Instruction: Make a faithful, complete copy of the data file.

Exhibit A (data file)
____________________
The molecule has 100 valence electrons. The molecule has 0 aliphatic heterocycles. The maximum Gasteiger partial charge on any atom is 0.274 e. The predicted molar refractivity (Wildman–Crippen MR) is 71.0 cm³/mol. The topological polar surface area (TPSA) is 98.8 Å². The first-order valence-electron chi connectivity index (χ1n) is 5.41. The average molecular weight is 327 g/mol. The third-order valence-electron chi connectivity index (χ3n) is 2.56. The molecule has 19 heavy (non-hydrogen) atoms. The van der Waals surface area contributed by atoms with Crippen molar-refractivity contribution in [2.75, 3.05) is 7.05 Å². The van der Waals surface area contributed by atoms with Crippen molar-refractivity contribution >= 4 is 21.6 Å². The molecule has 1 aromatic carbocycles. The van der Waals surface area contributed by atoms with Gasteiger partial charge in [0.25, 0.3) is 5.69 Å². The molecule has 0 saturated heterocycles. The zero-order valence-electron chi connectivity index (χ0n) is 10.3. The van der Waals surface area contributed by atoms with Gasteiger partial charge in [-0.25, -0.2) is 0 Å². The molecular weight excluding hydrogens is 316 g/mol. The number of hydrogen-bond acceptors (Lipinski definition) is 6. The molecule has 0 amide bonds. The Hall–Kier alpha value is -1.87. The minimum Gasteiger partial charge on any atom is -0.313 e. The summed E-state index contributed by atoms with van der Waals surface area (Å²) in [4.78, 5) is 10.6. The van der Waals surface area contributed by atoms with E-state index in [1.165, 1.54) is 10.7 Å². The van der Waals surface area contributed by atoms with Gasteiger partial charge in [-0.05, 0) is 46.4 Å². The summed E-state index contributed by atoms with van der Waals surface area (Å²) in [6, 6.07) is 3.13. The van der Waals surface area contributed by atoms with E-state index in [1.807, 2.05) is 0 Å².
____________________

The molecule has 100 valence electrons. The molecule has 0 aliphatic heterocycles. The maximum Gasteiger partial charge on any atom is 0.274 e. The predicted molar refractivity (Wildman–Crippen MR) is 71.0 cm³/mol. The topological polar surface area (TPSA) is 98.8 Å². The first-order valence-electron chi connectivity index (χ1n) is 5.41. The average molecular weight is 327 g/mol. The third-order valence-electron chi connectivity index (χ3n) is 2.56. The molecule has 19 heavy (non-hydrogen) atoms. The van der Waals surface area contributed by atoms with Crippen molar-refractivity contribution in [2.75, 3.05) is 7.05 Å². The van der Waals surface area contributed by atoms with Crippen molar-refractivity contribution >= 4 is 21.6 Å². The molecule has 1 aromatic carbocycles. The van der Waals surface area contributed by atoms with Gasteiger partial charge in [0.25, 0.3) is 5.69 Å². The molecule has 0 saturated heterocycles. The zero-order valence-electron chi connectivity index (χ0n) is 10.3. The van der Waals surface area contributed by atoms with Gasteiger partial charge in [-0.25, -0.2) is 0 Å². The molecular weight excluding hydrogens is 316 g/mol. The number of hydrogen-bond acceptors (Lipinski definition) is 6. The molecule has 0 amide bonds. The Hall–Kier alpha value is -1.87. The minimum Gasteiger partial charge on any atom is -0.313 e. The summed E-state index contributed by atoms with van der Waals surface area (Å²) in [4.78, 5) is 10.6. The van der Waals surface area contributed by atoms with E-state index in [1.165, 1.54) is 10.7 Å². The van der Waals surface area contributed by atoms with Gasteiger partial charge in [-0.05, 0) is 46.4 Å². The summed E-state index contributed by atoms with van der Waals surface area (Å²) in [6, 6.07) is 3.13. The van der Waals surface area contributed by atoms with E-state index in [1.807, 2.05) is 0 Å².